by CHESS HOYLE
Live media has changed a lot in the past 20 years for churches. Overhead transparencies have been replaced with presentation software. Keyboards have been replaced with MIDI controllers and laptops. And while computers have brought a new world of convenience into the worship environment, they are not perfect machines: apps crash, batteries die, and hard drives fail.
As it turns out, many of the convenient features about owning a personal computer become inconvenientwhen that computer is used in a live production environment. What if I told you that by eliminating some of these features you could prevent most of the blunders that cause distractions in your services?
Here are eight tweaks that I’d recommend making on your church’s projection computer immediately:
1. DISABLE INSTANT MESSAGING APPS (INCLUDING FACETIME)
We’ve all been there…the pastor is in the middle of a powerful message when suddenly, an innocent but obtrusive chime comes over the PA. Someone is receiving a message during service…and now the entire crowd knows it. Make sure to disable – nay, uninstall – all instant messaging apps, including FaceTime. The last thing you need is someone trying to video chat with you in the middle of worship.
2. CLOSE YOUR WEB BROWSER
Web browsers can cause computers to crawl sometimes. Many websites have popups that include audio – be it a minor chime or a full musical track. Most web-based e-mail services (i.e. Gmail) have a chat feature that, if left open, will play a sound as soon as you receive any chat-related alerts. With all of this being said, it’s best just to leave your browser closed during services.
3. TURN OFF WI-FI
Yes, I said it. If a computer is being used for media in your environment, it should be disconnected from the internet during your services. In addition to solving the problems in tweaks 1 and 2, this will also prevent any alerts in the event that your computer loses wi-fi signal temporarily. (Tip: To continue using apps such as the ProPresenter remote without internet, try using the “Create Network” feature on your Mac.)
4. DISABLE MOUSE SHORTCUTS (INCLUDING HOT CORNERS)
When using computers on a daily basis, a mouse shortcut to reveal your desktop is great. In a worship environment, it’s a nightmare. No one should be seeing your “Hang In There Kitty” desktop in the middle of worship. I’ve also found that when training a volunteer that is not as familiar with computers, their first response to accidentally activating the desktop shortcut is to raise their hands away from the computer in panic. Your life will be easier if you just disable all mouse buttons/shortcuts except left and right click.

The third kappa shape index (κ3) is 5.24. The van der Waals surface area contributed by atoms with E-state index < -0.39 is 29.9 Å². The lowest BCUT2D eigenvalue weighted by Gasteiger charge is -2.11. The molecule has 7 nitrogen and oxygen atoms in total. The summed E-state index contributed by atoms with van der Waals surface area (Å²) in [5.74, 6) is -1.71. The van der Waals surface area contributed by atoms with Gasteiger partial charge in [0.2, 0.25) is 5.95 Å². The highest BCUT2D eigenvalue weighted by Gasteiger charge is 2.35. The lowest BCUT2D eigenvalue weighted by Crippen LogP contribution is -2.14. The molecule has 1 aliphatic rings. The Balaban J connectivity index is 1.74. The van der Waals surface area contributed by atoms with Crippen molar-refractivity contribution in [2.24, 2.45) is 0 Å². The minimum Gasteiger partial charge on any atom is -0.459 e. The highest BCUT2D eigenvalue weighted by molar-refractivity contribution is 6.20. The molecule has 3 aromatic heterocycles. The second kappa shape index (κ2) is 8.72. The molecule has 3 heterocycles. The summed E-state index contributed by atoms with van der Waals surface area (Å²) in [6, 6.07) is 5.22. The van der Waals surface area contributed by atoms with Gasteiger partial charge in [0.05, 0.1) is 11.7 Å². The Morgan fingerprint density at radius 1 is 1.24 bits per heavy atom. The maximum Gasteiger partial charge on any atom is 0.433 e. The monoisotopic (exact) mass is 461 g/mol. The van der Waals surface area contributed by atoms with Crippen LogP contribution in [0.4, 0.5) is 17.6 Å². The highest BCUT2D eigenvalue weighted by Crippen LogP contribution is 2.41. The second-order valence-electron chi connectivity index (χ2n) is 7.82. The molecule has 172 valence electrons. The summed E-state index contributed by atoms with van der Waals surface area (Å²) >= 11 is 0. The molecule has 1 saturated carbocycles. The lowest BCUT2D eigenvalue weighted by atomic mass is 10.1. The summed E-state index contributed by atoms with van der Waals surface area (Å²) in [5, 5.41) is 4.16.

5. DISABLE SCREEN SAVER & DISPLAY SLEEP
This may seem like an obvious one, but when setting up a new computer, it can be easy to forget. Make sure to disable your screen saver, as well as display sleep, to prevent them from coming on mid-service. I’ve seen this happen too many times right in the middle of a Pastor’s message.
6. DISABLE BLUETOOTH
Again, this is a feature designed for convenience: If any bluetooth accessories that come into signal range of your computer, they’ll automatically connect. Unfortunately, since many people are carrying around bluetooth-enabled devices, this can cause some issues. To prevent accidentally connecting to a phone or wireless mouse that someone in the crowd has, just disable bluetooth.
7. SET YOUR WALLPAPER TO SOLID BLACK
As convenient as presentation software is, it’s not bulletproof. Every once in a while, it crashes. Having a black background on your screens will ensure that, in the event of a crash, it will be less of a distraction (maybe even unnoticeable). Having the default desktop background appear on screen is a sign to everyone that something is wrong in the booth.
Update: Thanks to Jon Sheperd for the suggestion: As an alternative to a black background, you could use your church’s default slide or your current sermon series graphic as a background in case of a software crash.
8. USE A WIRED KEYBOARD AND MOUSE
Nothing is worse than having your mouse batteries die in the middle of a fast worship song. By using wired mice and keyboards on all your production computers, you’ll never have to think about batteries again.
A good friend once told me that production is more about covering mistakes that happen than running everything perfectly. While there’s no such thing as a perfect Sunday, using these tips will hopefully help you to prevent some of the failures that can be a distraction in your services.